UX shouldn't be the purview solely of UX specialists; a well-rounded developer can become a UX professional, too. The "T-shaped" professional, who has both the breadth of skills (the horizontal stroke in the "T") and the depth of a particular discipline (the vertical stroke), is a much more valuable team member than one who has but one skill and focus.

But how can a developer start learning about UX without formal education in UX concepts? I am an engineer by training but have transitioned into UX and product design, so I hope other developers can benefit from what I have learned.

"Read, read, read." - William Faulkner

There are so many great UX books out there nowadays. Here are a few that I would recommend for the developer who's serious about UX:

A good place to start is with sites like UX Magazine—but if you're reading this, you've already figured that out. As well, Jakob Nielsen's website, useit.com has results of some very helpful research and studies.

"Good artists copy, great artists steal." - Pablo Picasso

It's impossible to talk about great UX without someone bringing up Apple, but even Apple doesn't come up with their brilliant ideas in an ivory tower. If anything, they have a history of freely borrowing great ideas, wherever they may come from. Both the mouse and the WIMP (Windows, Icons, Menu, Pointing) device came from the Xerox Star workstation at Xerox PARC. Good ideas and examples come from everywhere, and it's up to us to know where to look.

I keep my eye on a few types of websites:

"Don't tell people how to do things, tell them what to do and let them surprise you with their results" - General George Patton

Don't settle for the specs. If you are just handed a list of features to implement, don't take them at face value. Get to the why. What problem are they trying to solve? It may be that the features and requirements listed aren't the best way to go about solving the problem. How do these features help accomplish the user's goals easier or faster?

"I have not failed. I've just found 10,000 ways that won't work." - Thomas A. Edison

You may think that once you've found a good design pattern, that task is done. However, I find that if I come up with a few different ways to solve a problem, I often find a better solution or I find justification of why the first approach was better. It's also important to prototype. It's hard to imagine if an experience is going to be great or compelling without having actually using it. Don't be afraid to develop different approaches and throw away the ones that don't work.

"Get outside the building" - Steve Blank

When was the last time you actually interacted with a customer face-to-face or on the phone? Sometimes at large organizations there are positions that deal exclusively with that. They are supposed to interact with the customers and "translate" what they want into functional specifications or user requirements. But sometimes you just need to cut the middleman and talk directly to the source. That way, you feel their pain and nothing gets lost in the translation. If you never talk to the customer or the user, then everything is just an assumption or a guess. You are essentially developing and designing in the dark.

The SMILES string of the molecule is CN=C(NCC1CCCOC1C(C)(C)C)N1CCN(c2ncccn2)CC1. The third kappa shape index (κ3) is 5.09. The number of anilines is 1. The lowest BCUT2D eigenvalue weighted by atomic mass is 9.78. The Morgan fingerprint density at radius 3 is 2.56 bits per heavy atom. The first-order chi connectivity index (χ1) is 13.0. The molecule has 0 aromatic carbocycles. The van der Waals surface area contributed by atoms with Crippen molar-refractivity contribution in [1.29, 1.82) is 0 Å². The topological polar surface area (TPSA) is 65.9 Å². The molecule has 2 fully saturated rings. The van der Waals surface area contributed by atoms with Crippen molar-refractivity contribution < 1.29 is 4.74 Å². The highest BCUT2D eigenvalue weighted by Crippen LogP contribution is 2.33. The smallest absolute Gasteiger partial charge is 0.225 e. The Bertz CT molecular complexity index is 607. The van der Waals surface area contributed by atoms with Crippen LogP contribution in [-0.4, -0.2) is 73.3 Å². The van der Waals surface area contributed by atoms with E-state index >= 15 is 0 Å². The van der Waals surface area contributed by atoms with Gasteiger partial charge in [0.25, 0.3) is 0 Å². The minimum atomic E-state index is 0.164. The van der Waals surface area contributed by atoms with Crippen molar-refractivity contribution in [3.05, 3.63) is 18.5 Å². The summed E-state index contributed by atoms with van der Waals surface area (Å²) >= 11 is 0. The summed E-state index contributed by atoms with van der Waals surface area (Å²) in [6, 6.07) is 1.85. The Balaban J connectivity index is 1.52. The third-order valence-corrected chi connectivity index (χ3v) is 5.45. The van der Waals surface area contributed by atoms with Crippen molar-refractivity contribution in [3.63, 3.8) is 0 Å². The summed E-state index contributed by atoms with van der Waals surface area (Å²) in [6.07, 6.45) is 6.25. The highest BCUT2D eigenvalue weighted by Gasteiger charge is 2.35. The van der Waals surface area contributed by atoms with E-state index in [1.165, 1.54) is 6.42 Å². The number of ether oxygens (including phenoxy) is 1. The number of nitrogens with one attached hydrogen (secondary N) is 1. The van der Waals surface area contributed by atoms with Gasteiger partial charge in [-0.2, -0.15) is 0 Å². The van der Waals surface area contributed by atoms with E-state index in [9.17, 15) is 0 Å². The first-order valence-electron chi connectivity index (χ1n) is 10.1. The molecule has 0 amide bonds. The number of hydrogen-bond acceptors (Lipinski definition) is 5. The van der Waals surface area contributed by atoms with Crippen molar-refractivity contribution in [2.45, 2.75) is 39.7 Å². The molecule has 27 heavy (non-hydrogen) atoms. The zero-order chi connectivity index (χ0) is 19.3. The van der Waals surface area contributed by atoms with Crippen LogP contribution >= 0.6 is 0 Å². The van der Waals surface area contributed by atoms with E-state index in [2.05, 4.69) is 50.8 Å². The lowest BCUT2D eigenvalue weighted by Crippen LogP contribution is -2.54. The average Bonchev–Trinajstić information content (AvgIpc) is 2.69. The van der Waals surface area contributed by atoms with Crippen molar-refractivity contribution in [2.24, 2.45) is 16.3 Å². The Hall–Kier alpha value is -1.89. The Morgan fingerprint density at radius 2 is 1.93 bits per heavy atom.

"Usability testing is the killing field of cherished notions." - David Orr

Once I have a working iteration, it is time to test it in the wild. I often have someone who's not tech savvy try out things. I frequently find that what I thought was crystal clear is in fact not at all. Watching someone trying to use your application is a quick and easy way to get feedback.

There are also applications and services for usability testing. Silverback is a downloadable app that records screens and the users' faces while they test out an application. Watching someone going through your site with a confused look is priceless when trying to convince management that the site has issues. Usertesting.com lets you buy usability testers on demand. You select your target demographic and how many testers you want, and provide a script. The site sends back a video of users going through your site, complete with users' commentaries as they go through the process. UsabilityHub provides some simple tools to do quick testing for first impressions, flow, and more.

I believe that great UX is important and if your career is creating software, then UX is a part of that. Familiarity with the discipline can make you more customer-focused and improve your product. Deliberate thought and focus on UX can lead to some great products and is not hard. It is a matter of educating oneself, getting inspired, validating ideas, talking to users, and doing usability testing. There's no one thing you can do, but a whole host of things that add to the overall experience and ultimately produces a great user experience.